Initially, Obama said he would reduce the U.S. force in Afghanistan to 5,500 troops by the end of last year, and then down to 1,000 by the end of 2016. But Obama backtracked in October, saying the situation remained too fragile for such a rapid withdrawal.

The current U.S. force of about 9,800 would stay in place through most of 2016 to perform counterterrorism missions and to train and advise the Afghan forces, Obama said during remarks from the Roosevelt Room in the White House. The reduction to 5,500 would occur "by the end of 2016," Obama said, although he didn't specify exactly when. The smaller force would still be expected to handle the dual-pronged mission.

During an exchange with Rep. Jim Bridenstine, an Oklahoma Republican, Campbell said a force of 5,500 would be focused on conducting counterterrorism operations.

"So we won't be able to do (the training mission) at those numbers?" Bridenstine asked. "We'll have a very limited ability to do (training) with 5,500 number," Campbell responded.

Sen. Thom Tillis, a North Carolina Republican and a member of the Armed Services Committee, said Wednesday that a reduction would do more than undercut the training mission.

"We're missing an enormous opportunity to continue to stabilize the region but also to ... gain intelligence against people who are planning attacks," Tillis said. "I think we're at the low-water mark where we are today."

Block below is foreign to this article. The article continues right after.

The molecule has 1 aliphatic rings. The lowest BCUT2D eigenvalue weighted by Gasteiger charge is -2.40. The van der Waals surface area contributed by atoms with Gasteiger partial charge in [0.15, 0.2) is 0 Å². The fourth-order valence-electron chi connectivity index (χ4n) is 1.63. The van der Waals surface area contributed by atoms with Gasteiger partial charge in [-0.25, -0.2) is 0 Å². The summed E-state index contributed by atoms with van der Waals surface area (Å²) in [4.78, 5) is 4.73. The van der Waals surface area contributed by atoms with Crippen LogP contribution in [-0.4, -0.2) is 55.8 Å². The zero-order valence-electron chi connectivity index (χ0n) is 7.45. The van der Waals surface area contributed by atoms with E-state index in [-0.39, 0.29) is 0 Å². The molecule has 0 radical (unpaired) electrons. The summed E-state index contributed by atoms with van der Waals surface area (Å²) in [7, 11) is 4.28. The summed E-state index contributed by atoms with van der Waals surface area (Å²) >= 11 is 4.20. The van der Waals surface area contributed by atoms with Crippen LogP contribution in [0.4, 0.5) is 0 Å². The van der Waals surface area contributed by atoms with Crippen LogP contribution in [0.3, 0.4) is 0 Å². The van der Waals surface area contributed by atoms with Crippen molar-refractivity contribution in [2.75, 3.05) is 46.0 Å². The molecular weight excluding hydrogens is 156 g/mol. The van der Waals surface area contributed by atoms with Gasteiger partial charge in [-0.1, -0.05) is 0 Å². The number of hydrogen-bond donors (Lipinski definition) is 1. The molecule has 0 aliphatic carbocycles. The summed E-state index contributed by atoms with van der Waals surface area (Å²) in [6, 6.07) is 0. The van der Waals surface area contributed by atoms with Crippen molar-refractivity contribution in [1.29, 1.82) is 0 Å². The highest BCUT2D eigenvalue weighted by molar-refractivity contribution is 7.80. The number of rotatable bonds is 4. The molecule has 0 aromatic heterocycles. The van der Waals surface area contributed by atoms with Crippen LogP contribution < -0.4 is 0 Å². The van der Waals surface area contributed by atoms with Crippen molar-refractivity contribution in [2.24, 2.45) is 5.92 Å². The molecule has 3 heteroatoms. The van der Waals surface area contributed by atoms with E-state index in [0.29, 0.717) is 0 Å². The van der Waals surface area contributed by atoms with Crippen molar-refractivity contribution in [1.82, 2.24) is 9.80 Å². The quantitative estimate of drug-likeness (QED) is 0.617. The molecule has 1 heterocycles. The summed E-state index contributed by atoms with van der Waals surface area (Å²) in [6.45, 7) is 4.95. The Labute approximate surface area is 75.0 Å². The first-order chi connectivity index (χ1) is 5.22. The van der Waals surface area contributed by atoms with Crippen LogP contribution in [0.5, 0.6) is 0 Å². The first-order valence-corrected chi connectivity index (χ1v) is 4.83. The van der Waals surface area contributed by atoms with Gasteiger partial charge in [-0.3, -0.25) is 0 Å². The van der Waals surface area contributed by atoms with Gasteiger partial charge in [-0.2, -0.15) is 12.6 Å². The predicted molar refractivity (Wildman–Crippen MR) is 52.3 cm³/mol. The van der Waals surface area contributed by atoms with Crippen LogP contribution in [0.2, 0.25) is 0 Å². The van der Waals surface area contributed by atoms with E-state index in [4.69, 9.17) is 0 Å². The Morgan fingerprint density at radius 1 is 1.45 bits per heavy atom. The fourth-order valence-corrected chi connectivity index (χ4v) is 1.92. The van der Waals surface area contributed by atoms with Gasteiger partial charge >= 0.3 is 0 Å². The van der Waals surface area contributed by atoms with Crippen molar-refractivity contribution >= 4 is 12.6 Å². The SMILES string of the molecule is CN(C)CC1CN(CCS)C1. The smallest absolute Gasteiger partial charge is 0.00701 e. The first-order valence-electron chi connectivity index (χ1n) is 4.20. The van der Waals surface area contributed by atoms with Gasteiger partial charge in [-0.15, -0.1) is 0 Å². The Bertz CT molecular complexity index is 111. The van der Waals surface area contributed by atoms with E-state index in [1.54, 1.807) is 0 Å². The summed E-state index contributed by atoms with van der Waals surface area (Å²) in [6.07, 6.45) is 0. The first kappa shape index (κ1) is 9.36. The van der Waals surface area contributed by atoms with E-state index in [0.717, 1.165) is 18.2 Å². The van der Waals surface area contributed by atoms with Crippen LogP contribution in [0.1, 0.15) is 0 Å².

But frustration over the uncertainty of when the mission will end was evident at Tuesday's hearing in the House.

Rep. Jackie Speier, a California Democrat, asked whether Americans should accept the fact that U.S. forces will be in Afghanistan permanently, much like they are in South Korea.

Campbell said the U.S. presence in Afghanistan is nowhere close to what it was in Korea. But he also noted the benefits of having American troops stationed overseas.

"It's going to continue to be a dangerous world for the rest of our lives," Campbell said. "We have to do everything we can to build up capability for countries, like Afghanistan, to help us in that fight. And they want to do that."